Uploaded by ohm07 on Jun 25, 2001
There is perhaps no current problem of greater importance to astrophysics and cosmology than that of "dark matter". The controversy, as the name implies, is centered on the notion that there may exist an enormous amount of matter in the Universe that cannot be detected from the light that it emits. The evidence of dark matter is from the motions of astronomical objects, specifically stellar, galactic, and galaxy cluster/supercluster observations.
The basic argument is that if we measure velocities in some region, then there has to be enough mass there for gravity to stop all the objects from flying apart. When such velocity measurements are done on large scales, it turns out that the amount of inferred mass is much more than can be explained by the luminous mass. Hence we infer that there is non-luminous matter in the Universe, i.e. there is dark matter.
Dark matter has important consequences for the evolution of the Universe. According to standard cosmological theory, the Universe must conform to one of three possible types: open, flat, or closed. A parameter known as the "mass density" - that is, how much matter per unit volume is contained in the Universe - determines which of the three possibilities applies to the Universe. In the case of an open Universe, the mass density (denoted by the Greek letter Omega) is less than unity, and the Universe is predicted to expand forever. If the Universe is closed, Omega is greater than unity, and the Universe will eventually stop its expansion and recollapse back upon itself. For the case where Omega is exactly equal to one, the Universe is delicately balanced between the two states, and is said to be "flat".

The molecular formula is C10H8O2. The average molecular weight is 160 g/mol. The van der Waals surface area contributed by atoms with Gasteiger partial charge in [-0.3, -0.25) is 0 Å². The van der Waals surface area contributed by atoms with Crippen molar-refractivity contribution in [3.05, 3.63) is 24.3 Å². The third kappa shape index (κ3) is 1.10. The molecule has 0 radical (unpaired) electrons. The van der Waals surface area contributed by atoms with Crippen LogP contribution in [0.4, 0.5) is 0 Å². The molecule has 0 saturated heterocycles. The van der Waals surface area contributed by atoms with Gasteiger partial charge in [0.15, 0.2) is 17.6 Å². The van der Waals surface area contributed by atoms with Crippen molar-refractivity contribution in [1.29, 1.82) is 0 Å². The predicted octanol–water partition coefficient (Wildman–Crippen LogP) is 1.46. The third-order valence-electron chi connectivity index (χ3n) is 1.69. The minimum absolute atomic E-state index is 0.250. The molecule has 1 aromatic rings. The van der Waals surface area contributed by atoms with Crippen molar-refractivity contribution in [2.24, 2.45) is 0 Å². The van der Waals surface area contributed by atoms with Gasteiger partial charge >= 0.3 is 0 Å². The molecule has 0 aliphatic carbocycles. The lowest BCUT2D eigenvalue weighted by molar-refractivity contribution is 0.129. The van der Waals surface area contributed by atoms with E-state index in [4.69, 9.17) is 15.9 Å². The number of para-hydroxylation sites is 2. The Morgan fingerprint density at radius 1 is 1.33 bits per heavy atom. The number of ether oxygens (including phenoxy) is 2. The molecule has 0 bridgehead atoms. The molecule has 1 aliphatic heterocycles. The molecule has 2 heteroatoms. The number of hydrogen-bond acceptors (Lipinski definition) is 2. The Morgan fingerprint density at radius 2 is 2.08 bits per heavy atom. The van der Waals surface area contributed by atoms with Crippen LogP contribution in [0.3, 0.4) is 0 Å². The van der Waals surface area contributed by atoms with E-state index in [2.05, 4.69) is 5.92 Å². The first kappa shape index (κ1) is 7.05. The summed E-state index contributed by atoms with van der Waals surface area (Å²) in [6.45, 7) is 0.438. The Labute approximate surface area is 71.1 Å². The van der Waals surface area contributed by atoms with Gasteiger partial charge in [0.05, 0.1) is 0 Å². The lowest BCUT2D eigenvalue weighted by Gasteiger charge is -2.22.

Dark matter candidates are usually split into two broad categories, with the second category being further sub-divided: baryonic and bon-baryonic. Then, under non-baryonic, hot dark matter (HDM) and cold dark matter (CDM) are its types. Depending on their respective masses and speeds, CDM candidates have relatively large mass and travel at slow speeds (hence "cold"), while HDM candidates include minute-mass, rapidly moving (hence "hot") particles.
As leading possible candidates for baryonic dark matter, there are black holes (large and small), brown dwarfs (stars too cold and faint to radiate), sun-size MACHOs, cold gas, dark galaxies and dark clusters, to name only a few. The range of particles that could constitute nonbaryonic dark matter is limited only slightly by...